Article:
KLM: [analogy of a car race between a 4WD and an F1 racing car]

The F1 analogy fails to think through the alternative: If everyone is forced to stay with the 4WD (GPU), the attack vector (the F1 car) is still possible technically. The security (inability to be outcompeted) was reduced.
PoW is thermodynamically provable, or it’s not PoW.

KLM: The energy-to-work ratio is the same. The network isn’t anymore secure.

Who is the judge to check that none of the 4WD got any secret tuning?
The network is more secure if the competition is open between the 4WD and the F1, because an attack vector (the F1 car) was eliminated. And maybe the higher reliability of the 4WD means it’s more competitive to the F1 car than anyone would have thought.

KLM: Bitmain is a corporation, and that means it has a duty: to maximize returns for investors. They’re chasing their incentives, and that incentive is to make money.

s/Bitmain/Core Scientific/

KLM: Creating incentives for the security mechanism to dominate the network growth is just, well, letting the tail wag the dog.

Right, that’s why ProgPoW should be rejected. PoW is a service to the network, not the other way round. ProgPoW is the tail wagging the Ethereum dog.

KLM: This means the first manufacturer of custom hardware naturally has full control of the hashrate

This is already proven wrong by how long it took to bring the Bitmain E3 (and then Inno A10) to market and the lack of competitiveness with GPUs. I did a lot of math around this earlier in this thread.
Even if the ETH coin price would jump to 5,000 USD today, the network would still be secured by the same installed base of over 5 mio GPUs and it would take at least a year or more for ASICs to gain significant hashrate share. Before then even more GPUs would have rushed into the market bringing the difficulty up and slowing down the income of ASICs.
None of this touches any of the software devs’ ability to change anything - protocol, PoW algo, mining rewards within a much shorter timeframe, if they want to.

KLM: By impeding the network (see the empty-block example above), these miners and hardware manufacturers become the attackers by extracting value to the detriment of the network. Worse, their attack on the coin is constant and pervasive — a cancerous element that extends even to blogs and forums outside of the blockchain, where they spread misinformation and fearmonger to hide their motives and damage they do.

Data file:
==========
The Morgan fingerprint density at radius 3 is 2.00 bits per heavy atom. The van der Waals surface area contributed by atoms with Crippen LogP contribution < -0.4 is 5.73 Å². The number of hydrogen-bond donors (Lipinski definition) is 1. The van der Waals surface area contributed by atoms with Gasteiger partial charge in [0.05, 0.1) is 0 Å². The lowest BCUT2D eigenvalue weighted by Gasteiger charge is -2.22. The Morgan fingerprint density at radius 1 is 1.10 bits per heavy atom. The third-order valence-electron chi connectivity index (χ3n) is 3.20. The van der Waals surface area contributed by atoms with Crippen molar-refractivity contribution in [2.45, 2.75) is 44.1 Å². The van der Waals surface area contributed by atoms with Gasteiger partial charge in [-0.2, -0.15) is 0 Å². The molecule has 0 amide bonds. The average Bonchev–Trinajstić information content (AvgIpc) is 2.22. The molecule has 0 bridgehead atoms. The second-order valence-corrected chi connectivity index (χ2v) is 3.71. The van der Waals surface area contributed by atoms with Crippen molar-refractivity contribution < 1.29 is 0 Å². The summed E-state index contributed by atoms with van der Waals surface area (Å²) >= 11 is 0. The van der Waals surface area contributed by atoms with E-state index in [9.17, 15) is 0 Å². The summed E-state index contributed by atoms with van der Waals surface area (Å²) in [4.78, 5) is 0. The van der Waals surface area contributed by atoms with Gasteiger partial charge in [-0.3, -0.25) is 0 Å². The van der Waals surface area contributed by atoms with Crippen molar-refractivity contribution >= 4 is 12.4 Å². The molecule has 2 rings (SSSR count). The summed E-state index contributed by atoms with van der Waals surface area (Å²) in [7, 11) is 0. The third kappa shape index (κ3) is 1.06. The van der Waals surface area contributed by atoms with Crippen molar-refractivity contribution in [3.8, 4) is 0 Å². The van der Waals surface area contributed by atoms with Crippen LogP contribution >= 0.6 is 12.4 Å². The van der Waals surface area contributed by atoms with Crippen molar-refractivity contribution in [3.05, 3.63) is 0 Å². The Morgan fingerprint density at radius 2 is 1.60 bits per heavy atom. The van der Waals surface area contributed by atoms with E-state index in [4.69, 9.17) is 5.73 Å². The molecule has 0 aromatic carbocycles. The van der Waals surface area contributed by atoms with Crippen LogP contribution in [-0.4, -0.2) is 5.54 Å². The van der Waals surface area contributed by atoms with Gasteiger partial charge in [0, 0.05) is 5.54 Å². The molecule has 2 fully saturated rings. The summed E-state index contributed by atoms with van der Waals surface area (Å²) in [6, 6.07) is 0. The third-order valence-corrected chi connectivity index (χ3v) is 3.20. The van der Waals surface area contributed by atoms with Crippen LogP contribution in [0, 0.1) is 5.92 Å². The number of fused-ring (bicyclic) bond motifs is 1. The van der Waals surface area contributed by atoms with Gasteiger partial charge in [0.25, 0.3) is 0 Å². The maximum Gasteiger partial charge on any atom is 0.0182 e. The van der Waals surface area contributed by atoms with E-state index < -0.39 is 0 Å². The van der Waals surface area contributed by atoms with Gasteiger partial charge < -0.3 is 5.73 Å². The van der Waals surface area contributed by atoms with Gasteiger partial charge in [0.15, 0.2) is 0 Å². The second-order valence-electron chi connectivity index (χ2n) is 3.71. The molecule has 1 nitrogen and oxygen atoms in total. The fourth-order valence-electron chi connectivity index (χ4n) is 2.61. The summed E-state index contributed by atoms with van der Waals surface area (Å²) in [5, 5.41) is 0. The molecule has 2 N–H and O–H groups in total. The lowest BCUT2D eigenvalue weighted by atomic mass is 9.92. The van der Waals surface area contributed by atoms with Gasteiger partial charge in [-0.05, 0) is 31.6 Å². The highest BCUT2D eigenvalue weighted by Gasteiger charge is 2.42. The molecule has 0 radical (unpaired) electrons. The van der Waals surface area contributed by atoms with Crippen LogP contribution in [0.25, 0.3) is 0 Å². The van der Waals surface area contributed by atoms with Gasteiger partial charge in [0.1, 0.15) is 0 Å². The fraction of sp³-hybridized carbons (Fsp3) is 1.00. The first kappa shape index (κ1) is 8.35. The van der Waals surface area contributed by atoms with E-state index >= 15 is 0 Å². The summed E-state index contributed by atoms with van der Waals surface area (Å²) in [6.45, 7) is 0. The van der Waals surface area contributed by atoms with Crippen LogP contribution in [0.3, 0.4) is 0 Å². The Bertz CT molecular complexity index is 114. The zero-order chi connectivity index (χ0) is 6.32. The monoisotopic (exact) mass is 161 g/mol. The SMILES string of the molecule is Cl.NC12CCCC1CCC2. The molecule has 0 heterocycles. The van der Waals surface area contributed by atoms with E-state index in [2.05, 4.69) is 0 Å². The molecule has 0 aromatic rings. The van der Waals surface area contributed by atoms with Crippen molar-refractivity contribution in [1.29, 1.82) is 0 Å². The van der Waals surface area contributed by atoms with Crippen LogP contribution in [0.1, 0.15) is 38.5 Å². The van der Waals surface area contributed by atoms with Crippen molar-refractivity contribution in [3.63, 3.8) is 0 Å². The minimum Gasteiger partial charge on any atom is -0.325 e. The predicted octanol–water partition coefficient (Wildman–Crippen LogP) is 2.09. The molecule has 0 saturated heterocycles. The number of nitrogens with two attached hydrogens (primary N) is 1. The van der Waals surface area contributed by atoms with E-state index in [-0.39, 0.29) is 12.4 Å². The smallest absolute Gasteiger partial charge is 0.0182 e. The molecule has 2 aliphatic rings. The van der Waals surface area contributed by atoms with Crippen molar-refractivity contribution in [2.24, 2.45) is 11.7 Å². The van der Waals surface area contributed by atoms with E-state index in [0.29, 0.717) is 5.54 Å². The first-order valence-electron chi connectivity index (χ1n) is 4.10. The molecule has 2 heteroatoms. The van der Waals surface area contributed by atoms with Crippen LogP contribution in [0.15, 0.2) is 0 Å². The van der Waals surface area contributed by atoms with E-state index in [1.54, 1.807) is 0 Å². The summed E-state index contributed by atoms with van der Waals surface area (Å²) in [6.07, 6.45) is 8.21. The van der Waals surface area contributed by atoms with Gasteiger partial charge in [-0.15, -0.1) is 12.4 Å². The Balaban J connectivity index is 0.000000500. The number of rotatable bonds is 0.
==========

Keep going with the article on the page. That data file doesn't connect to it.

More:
Freudian slip.
To be more blunt: That’s the most vivid executive summary anyone could imagine about ProgPoW.

KLM: Specialized ASIC makers and the miners who buy specialized hardware have guided the evolution of Bitcoin into a version of the traditional banking system, where they now hold all the keys.

Double false. First, the author is (today) CTO of a specialized machine mining company, and yet it’s not enough to dominate and profit, so they are trying community infiltration and PoW change instead.

KLM: As GPUs drop off due to loss of profitability, centralization will accrue around specialized hardware creators. Once this happens they can use attacks…

Circular reasoning at its best. How did the GPUs end up where they are today? Why is the “specialized hardware” somewhere else? Who are “they”?
This makes no sense at all. Specialized hardware is a misnomer, Kristy has expressed many times how fond she is of her drive towards specialization, how open minded about ASICs, etc.

KLM: Specialized Defenses: Some would suggest algorithm stacking — found in coins such as RavenCoin, where the algorithms are repeatedly chained in randomized orders. However, Baikal has proven with their hardware (specifically the BK-X) that a bit of silicon area for each algorithm is all that is needed (and a sequencer, to distribute the order)

For RavenCoin, it’s just “a bit of silicon for each algorithm and a sequencer to distribute the order”.
But for ProgPoW, it’s guaranteed to be proof-of-GPU. Really?

KLM: every algorithm that exists today has an optimal ‘design’ in hardware that can’t effectively be surpassed

Obviously false. Is this worth discussing?
You are either designing an algorithm for a chip, or a chip for an algorithm. If you don’t change the algorithm, the latter will always beat the prior thermodynamically.
We wrote a nice 5-step article how we would find a good (the best we can think of) design of a chip for a given algorithm.

KLM: That’s the key to decentralized mining — leverage existing markets which are bigger and already decentralized. When your hardware isn’t specialized, the hardware starts, and stays, distributed.

Doesn’t explain why Nvidia would leave money on the table. Throughout their 25yr history of gaining a 70% market share in GPUs they have demonstrated a ruthless attitude to making money.
Given its history we must assume, and ProgPoW proves, that Nvidia will try to keep mining centralized with them, gamify Ethereum and turn devs into unpaid support staff.

KLM: to adapt the math in infinite and unpredictable patterns

It can’t be that unpredictable, because it has to be verifiable.

KLM: Once you understand how economic incentives help or harm cryptocurrency networks, it’s easy to see how best to keep things truly decentralized